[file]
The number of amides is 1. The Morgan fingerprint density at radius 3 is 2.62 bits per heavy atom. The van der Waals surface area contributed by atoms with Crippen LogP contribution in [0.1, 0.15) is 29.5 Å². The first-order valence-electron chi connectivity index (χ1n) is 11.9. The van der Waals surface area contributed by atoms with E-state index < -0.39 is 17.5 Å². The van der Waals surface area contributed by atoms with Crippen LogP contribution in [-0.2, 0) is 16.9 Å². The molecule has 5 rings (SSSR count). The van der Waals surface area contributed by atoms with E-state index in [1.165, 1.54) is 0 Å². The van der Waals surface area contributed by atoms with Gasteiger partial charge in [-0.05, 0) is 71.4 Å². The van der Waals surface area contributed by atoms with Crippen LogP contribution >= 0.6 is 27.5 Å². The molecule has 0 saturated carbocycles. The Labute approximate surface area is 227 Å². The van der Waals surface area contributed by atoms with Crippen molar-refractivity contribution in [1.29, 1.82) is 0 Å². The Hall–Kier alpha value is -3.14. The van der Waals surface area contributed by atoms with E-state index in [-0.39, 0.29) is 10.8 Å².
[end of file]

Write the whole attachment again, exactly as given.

The number of amides is 1. The Morgan fingerprint density at radius 3 is 2.62 bits per heavy atom. The van der Waals surface area contributed by atoms with Crippen LogP contribution in [0.1, 0.15) is 29.5 Å². The first-order valence-electron chi connectivity index (χ1n) is 11.9. The van der Waals surface area contributed by atoms with E-state index < -0.39 is 17.5 Å². The van der Waals surface area contributed by atoms with Crippen LogP contribution in [-0.2, 0) is 16.9 Å². The molecule has 5 rings (SSSR count). The van der Waals surface area contributed by atoms with E-state index in [1.165, 1.54) is 0 Å². The van der Waals surface area contributed by atoms with Gasteiger partial charge in [-0.05, 0) is 71.4 Å². The van der Waals surface area contributed by atoms with Crippen LogP contribution >= 0.6 is 27.5 Å². The molecule has 0 saturated carbocycles. The Labute approximate surface area is 227 Å². The van der Waals surface area contributed by atoms with Crippen molar-refractivity contribution in [1.29, 1.82) is 0 Å². The Hall–Kier alpha value is -3.14. The van der Waals surface area contributed by atoms with E-state index in [-0.39, 0.29) is 10.8 Å².